Get Woke, Go Broke: Kellogg’s Breaking Up after Years of Falling Sales

Kellogg’s, the maker of Frosted Flakes and Rice Krispies, will split into three companies focused on cereals, snacks, and plant-based foods.

The Kellogg Company, one of the original perpetrators of “woke capitalism,” made the surprise announcement on Tuesday following years of falling sales.

The company will split into three publicly-traded companies whose names will be determined later, Kellogg revealed in a statement.

The break-up, which is expected to be a tax-free transaction, has been approved by its board of directors.

Kellogg’s, which also owns plant-based food maker MorningStar Farms, said the break-up should be completed by the end of next year.

“Kellogg has been on a successful journey of transformation to enhance performance and increase long-term shareholder value,” said Steve Cahillane, the company’s chief executive and board chairman.

The company has been investing in far-left causes for several years now, according to Breitbart.

As Breitbart News reported in 2017:

Every time an American family picks up a box of Kellogg’s cereal at the grocery store, it is contributing to the wealthy radical leftwing foundation that agitates for open borders, supports George Soros’s Open Society Insitute, and pushes a host of leftwing causes.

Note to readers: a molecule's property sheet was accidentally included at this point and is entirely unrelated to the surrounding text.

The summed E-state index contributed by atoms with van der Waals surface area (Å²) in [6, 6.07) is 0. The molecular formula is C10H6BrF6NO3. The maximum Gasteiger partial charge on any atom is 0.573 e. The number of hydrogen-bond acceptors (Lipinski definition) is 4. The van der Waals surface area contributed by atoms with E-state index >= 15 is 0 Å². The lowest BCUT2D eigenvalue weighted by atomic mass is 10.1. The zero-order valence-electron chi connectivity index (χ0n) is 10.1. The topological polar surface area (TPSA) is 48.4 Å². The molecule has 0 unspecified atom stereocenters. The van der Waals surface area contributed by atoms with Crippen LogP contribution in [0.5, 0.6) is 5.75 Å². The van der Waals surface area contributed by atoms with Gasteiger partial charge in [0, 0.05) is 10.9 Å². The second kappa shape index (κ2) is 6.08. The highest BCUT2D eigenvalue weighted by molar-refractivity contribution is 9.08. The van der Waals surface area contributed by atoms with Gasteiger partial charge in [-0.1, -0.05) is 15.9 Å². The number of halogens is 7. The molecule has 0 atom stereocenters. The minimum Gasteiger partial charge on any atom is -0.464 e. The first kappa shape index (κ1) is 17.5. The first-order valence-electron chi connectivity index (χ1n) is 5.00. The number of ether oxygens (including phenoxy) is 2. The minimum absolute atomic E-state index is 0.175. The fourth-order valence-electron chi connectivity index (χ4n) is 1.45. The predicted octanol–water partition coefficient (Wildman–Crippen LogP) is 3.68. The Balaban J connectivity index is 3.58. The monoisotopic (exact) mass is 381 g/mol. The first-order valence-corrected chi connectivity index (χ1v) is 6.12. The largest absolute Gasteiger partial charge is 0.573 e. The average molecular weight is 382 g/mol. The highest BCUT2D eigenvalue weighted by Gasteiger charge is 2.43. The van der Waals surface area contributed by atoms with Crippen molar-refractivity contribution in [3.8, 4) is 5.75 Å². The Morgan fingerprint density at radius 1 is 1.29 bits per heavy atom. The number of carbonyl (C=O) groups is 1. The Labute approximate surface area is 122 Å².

The W.K. Kellogg Foundation is the largest shareholder of the Kellogg Company.

According to its 2016 tax filing, the Kellogg Foundation’s trust owns approximately $5.2 billion of stock in the company, about 20 percent of the company’s equity.

The other large holders are mostly passive investors such as mutual funds and their ownership is a fraction of the foundation’s.

That means that the foundation effectively controls the famous cereal company.

Back in 2016, the Kellogg Company called for a blacklist of Breitbart, saying that the news organization did not reflect its values.

This prompted a #dumpkellogg’s boycott in response that AdWeek described as inflicting huge damage to the company’s reputation.

Kellogg shares have been volatile over the past five years but have failed to gain value.

Five years ago, the stock traded at around $70 a share.

On Monday, shares were around $67.50.

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Year-to-date, however, the stock has gained around four percent, outperforming the major indexes which recently entered into bear market territory.

Shares were trading around $73 at the time Kellogg announced its blacklisting of Breitbart.

The all-time high was around $81 a share in the spring of 2016.

The new businesses will be divided into a global snacking company, a North American cereal company, and a plant-based food company.

US cereal sales have been waning for years as consumers moved to more portable products, like energy bars,” according to The New York Post.

They saw a brief spike during pandemic lockdowns when more people sat down for breakfast at home.

But sales fell again last year.

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By Frank Bergman

Frank Bergman is a political/economic journalist living on the east coast. Aside from news reporting, Bergman also conducts interviews with researchers and material experts and investigates influential individuals and organizations in the sociopolitical world.

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